Second, you must clarify exactly what your commitment is and decide what you have to do, if anything, to make progress towards fulfilling it.

Third, once you’ve decided on all the actions you need to take, you must keep reminders of them organized in a system you review regularly.

~ Page 13 of Getting Things Done

A couple of highlights of the system:

  • Only things that MUST get done on a specific day go on the calendar for that day. That way, you are not confusing your mind on that day not knowing ahead of time what your priorities are. If you have 5 things on the calendar for the day, and realize you can only do 3, it will take mental energy if you have items there that don’t need to happen that day. This also takes the guilt away from my prior system. I ‘wanted’ to get so much done everyday, far more than I can actually accomplish, and I felt guilty not doing it.
  • There is a collection phase – you collect all you have to do or want to get done. Some physical items go in an inbox, then other items on a list. After the initial collection, this is something that can happen on an ongoing basis as you think of things. Then there is a sorting phase. During this period, you go through all of the inbox items not yet sorted. You figure out your next action item. And, if the action will take less than 2 minutes, you do it immediately. If not, you either put it on your action list, store it with reference items in a way you can get to (if you will want to refer to it later but there is no action now), or you delegate when appropriate.
  • Deciding the next action is key. He is a proponent of both a ‘projects’ list (a collection of items you want to do that take more than one action), and a someday/maybe list to collect the things you want to do but that are not immediate priorities. For the next action list that you actually work from – you have to cull through to figure out the very next step. So plan our holiday party becomes “call Joe to ask him to find a venue” or “write out menu for holiday party.” The author, and things rings true to me, says that we are more likely to delay doing something if the exact next step is not clear to us. I often find myself putting off projects for way too long, only to find that when I sit down to do them they only take an hour or two. But, it is getting started that I dread because I don’t quite know where to begin. Conversely, if I have to make a phone call, and I put it on a list of phone calls I have to make, well, then when I am somewhere I can make calls and have a few minutes and am in the right energy space, then I am more likely to get that step done.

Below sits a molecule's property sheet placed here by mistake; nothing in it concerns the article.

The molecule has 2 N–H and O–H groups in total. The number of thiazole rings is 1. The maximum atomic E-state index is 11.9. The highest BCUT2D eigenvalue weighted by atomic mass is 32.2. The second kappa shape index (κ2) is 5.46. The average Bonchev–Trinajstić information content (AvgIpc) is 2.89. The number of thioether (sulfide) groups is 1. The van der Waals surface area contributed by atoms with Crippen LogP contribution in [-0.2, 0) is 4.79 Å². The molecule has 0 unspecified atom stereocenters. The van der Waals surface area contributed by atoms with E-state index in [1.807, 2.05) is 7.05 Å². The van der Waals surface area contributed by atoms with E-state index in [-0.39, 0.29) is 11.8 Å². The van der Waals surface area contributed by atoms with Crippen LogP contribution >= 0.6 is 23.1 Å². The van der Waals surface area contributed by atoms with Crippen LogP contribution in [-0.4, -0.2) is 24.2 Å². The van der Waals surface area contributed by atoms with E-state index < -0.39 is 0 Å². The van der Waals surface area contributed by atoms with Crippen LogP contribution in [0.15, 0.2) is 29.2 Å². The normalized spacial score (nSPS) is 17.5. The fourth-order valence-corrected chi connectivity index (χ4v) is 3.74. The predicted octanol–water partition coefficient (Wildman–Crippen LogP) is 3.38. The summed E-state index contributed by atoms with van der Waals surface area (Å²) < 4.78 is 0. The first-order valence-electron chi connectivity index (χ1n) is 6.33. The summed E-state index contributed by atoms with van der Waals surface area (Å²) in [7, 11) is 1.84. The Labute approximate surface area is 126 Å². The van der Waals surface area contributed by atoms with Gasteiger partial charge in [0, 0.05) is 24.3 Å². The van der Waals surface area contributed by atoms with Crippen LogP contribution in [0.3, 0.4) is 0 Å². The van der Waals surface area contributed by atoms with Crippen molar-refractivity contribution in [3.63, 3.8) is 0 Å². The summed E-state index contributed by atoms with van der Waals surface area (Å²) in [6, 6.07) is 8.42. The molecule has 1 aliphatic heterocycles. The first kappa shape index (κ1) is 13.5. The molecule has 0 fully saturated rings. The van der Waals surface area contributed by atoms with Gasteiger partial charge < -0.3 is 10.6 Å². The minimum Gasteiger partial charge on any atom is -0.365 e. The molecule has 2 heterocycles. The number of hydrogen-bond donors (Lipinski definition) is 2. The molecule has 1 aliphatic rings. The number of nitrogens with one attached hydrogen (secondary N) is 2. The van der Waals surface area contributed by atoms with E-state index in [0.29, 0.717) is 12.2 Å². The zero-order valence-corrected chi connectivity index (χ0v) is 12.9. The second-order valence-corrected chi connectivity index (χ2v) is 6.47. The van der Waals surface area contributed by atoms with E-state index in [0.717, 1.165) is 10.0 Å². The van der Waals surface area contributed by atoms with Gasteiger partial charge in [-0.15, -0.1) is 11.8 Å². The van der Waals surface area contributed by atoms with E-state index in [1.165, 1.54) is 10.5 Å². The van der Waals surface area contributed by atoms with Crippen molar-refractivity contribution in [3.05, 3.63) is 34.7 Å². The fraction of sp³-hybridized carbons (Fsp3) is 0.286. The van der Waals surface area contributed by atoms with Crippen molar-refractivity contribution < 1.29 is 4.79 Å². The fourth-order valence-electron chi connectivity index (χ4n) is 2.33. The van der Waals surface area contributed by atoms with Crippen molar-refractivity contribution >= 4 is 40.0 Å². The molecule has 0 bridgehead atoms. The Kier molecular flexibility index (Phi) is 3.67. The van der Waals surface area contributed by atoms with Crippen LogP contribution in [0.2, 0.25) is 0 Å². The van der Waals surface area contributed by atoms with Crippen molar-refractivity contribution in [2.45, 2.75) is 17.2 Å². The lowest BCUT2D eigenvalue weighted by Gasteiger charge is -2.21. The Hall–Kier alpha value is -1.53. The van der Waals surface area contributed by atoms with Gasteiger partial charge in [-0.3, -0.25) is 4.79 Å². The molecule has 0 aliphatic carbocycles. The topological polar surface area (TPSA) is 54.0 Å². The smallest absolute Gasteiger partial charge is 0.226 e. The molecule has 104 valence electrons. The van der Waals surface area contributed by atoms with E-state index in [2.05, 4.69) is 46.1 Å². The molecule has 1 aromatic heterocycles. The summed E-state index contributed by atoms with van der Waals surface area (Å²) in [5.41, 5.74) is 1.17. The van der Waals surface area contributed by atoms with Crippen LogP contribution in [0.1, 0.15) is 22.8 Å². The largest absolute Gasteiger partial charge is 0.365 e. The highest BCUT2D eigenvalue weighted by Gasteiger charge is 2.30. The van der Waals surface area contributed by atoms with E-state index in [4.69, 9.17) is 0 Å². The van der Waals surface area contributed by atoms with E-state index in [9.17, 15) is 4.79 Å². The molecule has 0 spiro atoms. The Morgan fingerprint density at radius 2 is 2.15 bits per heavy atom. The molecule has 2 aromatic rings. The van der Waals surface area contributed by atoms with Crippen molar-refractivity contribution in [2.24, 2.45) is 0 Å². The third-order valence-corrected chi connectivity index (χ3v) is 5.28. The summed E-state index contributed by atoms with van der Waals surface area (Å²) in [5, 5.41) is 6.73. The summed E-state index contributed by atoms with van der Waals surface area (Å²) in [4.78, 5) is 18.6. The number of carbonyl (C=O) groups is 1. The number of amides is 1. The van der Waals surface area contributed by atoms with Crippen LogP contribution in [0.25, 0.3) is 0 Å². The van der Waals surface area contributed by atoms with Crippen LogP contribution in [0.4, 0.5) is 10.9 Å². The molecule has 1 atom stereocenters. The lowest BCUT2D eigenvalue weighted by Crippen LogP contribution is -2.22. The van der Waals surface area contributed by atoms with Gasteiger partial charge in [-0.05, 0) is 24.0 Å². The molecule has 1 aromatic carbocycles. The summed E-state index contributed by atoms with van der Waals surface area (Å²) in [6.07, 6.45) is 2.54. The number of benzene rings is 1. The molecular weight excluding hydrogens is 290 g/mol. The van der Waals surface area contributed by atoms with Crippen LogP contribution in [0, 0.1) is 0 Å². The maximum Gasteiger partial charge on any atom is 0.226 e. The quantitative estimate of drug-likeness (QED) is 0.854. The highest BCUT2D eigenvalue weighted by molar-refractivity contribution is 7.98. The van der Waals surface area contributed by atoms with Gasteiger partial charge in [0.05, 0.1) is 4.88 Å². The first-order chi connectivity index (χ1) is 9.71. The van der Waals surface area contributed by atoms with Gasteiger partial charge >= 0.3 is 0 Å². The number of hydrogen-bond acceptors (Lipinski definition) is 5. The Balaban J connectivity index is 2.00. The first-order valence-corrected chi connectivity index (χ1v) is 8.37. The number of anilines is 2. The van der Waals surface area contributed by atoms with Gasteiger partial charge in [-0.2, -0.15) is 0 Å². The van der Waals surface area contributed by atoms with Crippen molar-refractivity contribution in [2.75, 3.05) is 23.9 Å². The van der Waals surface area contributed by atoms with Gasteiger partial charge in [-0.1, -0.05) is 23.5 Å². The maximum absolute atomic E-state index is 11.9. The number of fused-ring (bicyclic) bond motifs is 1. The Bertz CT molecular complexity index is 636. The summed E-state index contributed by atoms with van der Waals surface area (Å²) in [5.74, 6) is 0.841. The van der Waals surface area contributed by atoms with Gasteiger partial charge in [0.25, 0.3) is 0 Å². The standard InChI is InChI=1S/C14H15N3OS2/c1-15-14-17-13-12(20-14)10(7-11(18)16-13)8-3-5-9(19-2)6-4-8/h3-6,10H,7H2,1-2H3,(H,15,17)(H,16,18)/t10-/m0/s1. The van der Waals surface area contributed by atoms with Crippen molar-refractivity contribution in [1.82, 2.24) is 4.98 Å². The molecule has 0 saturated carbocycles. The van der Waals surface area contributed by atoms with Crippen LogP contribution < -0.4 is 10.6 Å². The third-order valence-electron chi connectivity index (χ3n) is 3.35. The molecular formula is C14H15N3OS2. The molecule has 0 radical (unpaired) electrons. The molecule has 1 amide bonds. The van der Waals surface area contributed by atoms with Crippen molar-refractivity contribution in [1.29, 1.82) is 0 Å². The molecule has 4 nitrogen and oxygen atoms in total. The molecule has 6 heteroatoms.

• When deciding what to actually do when, the systems takes into account our energy levels. I generally work intuitively and it seems to work for me. Even things I might put off, eventually I am in the right headspace and I get them done with much less effort than trying to force myself at a different moment. Sure there is some forcing, but less than the Monday Hour One system. I appreciate that my system if validated in this book.

Those are just a few highlights for me. Let me know if you read the book and what you get from it! Or if you use time blocking, Monday Hour One, or a different system and how it works for you!